I was surprised to see a series of reports on comments made by the Chief Minister of my old stomping ground, the Australian Capital Territory, dominating my news feed relating to international journalism issues the other morning.
Even more so when I found the CM, Andrew Barr, had launched a tirade partly against my old newspaper, the Canberra Times, and generally against mainstream journalism.
He described the Times as “a joke”, and that it would be only a matter of years before it closed, while the Australian Broadcasting Corporation was relevant only to old fuddy-duddies in their 60s and above.
In Barr’s new world, his message will be presented to the populace via social media channels “and that is the path we are going to be pursuing over the next few years”.
If the Chief Minister thinks he is on to some radically different idea that is going to change the world, he had better think again. For years, Local Government in the United Kingdom has tried to by-pass traditional media through its own in-house publications.
These ‘Town Hall Pravdas’, have been derided as “propaganda sheets designed solely to tell people how great the councils are”. In many cases they have been so one-sided that the UK Government’s Minister for Local Government pronounced them a waste of ratepayers’ money and ordered them restricted to no more than four editions a year.
Barr talks about the “cutting edge of communication” which presumably means his alternative platforms would be digital, given that he believes this is the news source of choice for all but a few old has-beens in his constituency, but while I am not comfortable with the brutality of his words, he does have a point.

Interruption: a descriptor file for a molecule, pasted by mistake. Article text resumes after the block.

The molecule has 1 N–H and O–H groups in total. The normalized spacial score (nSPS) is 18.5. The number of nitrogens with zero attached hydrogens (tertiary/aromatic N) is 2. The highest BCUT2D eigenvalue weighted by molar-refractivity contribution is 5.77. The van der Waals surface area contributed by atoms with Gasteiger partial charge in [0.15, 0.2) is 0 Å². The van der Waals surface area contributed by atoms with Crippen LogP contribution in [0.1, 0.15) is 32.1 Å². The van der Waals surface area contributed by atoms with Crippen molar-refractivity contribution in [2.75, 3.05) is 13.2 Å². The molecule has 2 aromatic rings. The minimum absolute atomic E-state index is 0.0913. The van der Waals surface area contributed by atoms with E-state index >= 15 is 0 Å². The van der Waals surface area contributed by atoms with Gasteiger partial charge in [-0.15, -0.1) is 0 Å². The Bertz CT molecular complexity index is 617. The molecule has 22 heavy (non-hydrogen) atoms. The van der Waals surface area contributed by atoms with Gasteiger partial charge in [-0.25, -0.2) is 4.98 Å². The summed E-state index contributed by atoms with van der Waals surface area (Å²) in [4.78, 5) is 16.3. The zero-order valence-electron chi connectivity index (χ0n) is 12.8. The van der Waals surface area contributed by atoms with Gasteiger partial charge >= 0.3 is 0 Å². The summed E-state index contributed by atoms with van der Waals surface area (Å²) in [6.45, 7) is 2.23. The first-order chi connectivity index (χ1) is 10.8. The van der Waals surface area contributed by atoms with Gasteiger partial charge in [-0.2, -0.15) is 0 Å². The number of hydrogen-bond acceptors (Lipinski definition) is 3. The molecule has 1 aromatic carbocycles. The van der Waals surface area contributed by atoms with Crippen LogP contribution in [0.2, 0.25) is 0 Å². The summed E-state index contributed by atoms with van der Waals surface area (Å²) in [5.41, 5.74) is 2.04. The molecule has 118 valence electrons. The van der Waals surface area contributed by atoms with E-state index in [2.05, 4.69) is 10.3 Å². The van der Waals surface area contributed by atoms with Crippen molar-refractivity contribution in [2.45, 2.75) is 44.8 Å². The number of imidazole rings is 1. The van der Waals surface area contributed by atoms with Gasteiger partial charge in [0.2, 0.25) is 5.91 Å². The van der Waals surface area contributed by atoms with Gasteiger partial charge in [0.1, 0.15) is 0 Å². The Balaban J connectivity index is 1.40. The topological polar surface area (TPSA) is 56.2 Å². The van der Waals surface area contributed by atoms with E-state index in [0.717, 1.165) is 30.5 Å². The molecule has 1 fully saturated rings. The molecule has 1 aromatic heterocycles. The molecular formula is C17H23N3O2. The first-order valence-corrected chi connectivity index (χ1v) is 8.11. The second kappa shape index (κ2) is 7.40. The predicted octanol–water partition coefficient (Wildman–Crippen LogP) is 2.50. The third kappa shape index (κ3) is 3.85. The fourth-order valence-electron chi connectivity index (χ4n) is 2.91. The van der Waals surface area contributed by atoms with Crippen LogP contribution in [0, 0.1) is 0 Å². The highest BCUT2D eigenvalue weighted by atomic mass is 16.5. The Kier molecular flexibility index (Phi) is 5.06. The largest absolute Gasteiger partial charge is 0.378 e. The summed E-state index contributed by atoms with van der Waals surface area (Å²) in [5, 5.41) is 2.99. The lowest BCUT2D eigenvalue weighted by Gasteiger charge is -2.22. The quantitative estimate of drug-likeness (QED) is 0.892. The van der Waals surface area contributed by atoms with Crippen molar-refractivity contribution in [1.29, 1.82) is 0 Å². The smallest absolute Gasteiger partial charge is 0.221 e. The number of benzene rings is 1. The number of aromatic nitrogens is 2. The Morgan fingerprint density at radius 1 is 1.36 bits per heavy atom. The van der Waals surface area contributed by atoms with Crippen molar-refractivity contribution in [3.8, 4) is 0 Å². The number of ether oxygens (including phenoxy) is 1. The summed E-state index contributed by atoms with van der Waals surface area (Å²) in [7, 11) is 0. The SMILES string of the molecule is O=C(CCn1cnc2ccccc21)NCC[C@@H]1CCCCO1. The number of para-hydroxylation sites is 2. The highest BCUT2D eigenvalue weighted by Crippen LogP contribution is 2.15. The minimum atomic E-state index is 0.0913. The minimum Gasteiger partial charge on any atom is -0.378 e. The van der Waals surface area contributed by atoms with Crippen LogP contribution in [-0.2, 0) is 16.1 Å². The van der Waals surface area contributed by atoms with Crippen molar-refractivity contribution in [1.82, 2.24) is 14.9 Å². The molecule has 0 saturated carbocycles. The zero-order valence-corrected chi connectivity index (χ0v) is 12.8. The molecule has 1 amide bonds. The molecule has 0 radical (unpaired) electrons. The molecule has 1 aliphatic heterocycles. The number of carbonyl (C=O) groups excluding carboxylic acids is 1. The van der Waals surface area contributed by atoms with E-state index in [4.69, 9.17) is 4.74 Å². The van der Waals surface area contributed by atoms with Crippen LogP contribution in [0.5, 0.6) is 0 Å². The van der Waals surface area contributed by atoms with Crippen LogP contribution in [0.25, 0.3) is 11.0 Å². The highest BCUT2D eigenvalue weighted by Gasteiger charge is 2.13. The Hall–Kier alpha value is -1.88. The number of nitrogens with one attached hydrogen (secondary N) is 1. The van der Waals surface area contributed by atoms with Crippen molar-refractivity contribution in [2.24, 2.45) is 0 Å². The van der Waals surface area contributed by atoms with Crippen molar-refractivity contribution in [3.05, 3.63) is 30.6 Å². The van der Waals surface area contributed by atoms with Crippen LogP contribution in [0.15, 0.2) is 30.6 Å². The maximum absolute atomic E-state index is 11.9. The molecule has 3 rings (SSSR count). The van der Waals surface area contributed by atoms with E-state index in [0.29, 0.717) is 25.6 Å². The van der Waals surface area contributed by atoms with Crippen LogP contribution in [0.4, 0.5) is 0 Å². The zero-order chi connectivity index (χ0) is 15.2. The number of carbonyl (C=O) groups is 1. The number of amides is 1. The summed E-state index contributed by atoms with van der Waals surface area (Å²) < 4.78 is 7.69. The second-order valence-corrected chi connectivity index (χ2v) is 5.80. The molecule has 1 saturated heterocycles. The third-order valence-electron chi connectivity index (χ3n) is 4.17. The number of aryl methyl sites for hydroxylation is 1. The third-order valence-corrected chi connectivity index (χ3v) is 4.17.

To return to the UK, newspapers there are closing at the rate of one a week. Of the publications I have worked on around the world since the 1960s, two have disappeared and one has gone from daily to weekly.
If Barr is right when he says the circulation of the Canberra Times is now about 15,000, that is less than half of what it was when I began to work there in the 1980s.
There is no doubt that hard copy newspapers are facing a crisis, but that does not mean journalism is in crisis. Newspapers may disappear, but journalists will not. If the Chief Minister believes that he will get an open and uncritical route to the people of Canberra via cyberspace, he obviously does not know much about it.
Granted when it comes to news the internet is currently chaotic, but so was the dawn of the newspaper age in the 18th century when consumers had to choose between solid reporting, satire and horrific scandal sheets that could and did, say what they liked about anyone and anything.
It took time (and libel laws) but eventually the more outrageous rags gave way to professional, well researched newspapers. People learned to tell the difference.
So it will be today. More and more people will switch from newspapers to the internet, but increasingly they will favour the sites that provide reliable, well-researched news and comment provided by independent professional journalists, over advertising puffs from organisations that have a barrow to push — either to sell a product or get re-elected.
Barr may try to dodge his local newspaper, but he will never be able to ignore local journalists.